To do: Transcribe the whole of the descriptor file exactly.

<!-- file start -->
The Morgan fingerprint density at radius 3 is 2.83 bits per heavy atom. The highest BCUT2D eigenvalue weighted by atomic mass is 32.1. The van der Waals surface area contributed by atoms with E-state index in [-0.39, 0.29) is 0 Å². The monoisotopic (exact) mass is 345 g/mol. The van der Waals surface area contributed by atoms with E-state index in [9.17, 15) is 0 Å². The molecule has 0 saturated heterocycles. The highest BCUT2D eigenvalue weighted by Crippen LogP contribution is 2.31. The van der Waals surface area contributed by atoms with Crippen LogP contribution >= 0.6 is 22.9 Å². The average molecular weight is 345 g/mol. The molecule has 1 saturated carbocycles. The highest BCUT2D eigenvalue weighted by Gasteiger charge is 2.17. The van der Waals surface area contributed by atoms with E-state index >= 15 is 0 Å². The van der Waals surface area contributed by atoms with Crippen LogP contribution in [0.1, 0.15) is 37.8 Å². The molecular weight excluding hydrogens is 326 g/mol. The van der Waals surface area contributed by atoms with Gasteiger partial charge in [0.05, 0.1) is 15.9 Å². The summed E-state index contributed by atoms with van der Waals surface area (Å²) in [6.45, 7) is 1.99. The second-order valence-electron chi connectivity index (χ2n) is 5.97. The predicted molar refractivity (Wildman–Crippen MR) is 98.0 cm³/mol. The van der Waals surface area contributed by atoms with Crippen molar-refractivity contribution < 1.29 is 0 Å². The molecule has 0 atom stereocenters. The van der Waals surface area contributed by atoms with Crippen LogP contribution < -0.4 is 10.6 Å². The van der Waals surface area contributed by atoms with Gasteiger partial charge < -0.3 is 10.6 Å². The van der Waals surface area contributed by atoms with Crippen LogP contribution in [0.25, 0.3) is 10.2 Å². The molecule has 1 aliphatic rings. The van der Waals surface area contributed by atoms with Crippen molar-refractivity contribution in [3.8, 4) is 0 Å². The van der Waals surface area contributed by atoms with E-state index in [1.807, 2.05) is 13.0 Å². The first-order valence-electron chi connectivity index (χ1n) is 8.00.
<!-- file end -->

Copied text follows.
The Morgan fingerprint density at radius 3 is 2.83 bits per heavy atom. The highest BCUT2D eigenvalue weighted by atomic mass is 32.1. The van der Waals surface area contributed by atoms with E-state index in [-0.39, 0.29) is 0 Å². The monoisotopic (exact) mass is 345 g/mol. The van der Waals surface area contributed by atoms with E-state index in [9.17, 15) is 0 Å². The molecule has 0 saturated heterocycles. The highest BCUT2D eigenvalue weighted by Crippen LogP contribution is 2.31. The van der Waals surface area contributed by atoms with Crippen LogP contribution >= 0.6 is 22.9 Å². The average molecular weight is 345 g/mol. The molecule has 1 saturated carbocycles. The highest BCUT2D eigenvalue weighted by Gasteiger charge is 2.17. The van der Waals surface area contributed by atoms with E-state index >= 15 is 0 Å². The van der Waals surface area contributed by atoms with Crippen LogP contribution in [0.1, 0.15) is 37.8 Å². The molecular weight excluding hydrogens is 326 g/mol. The van der Waals surface area contributed by atoms with Gasteiger partial charge in [0.05, 0.1) is 15.9 Å². The summed E-state index contributed by atoms with van der Waals surface area (Å²) in [6.45, 7) is 1.99. The second-order valence-electron chi connectivity index (χ2n) is 5.97. The predicted molar refractivity (Wildman–Crippen MR) is 98.0 cm³/mol. The van der Waals surface area contributed by atoms with Crippen molar-refractivity contribution < 1.29 is 0 Å². The molecule has 0 atom stereocenters. The van der Waals surface area contributed by atoms with Crippen LogP contribution < -0.4 is 10.6 Å². The van der Waals surface area contributed by atoms with Gasteiger partial charge < -0.3 is 10.6 Å². The van der Waals surface area contributed by atoms with Crippen LogP contribution in [0.25, 0.3) is 10.2 Å². The molecule has 1 aliphatic rings. The van der Waals surface area contributed by atoms with Crippen molar-refractivity contribution in [3.8, 4) is 0 Å². The van der Waals surface area contributed by atoms with E-state index in [1.807, 2.05) is 13.0 Å². The first-order valence-electron chi connectivity index (χ1n) is 8.00.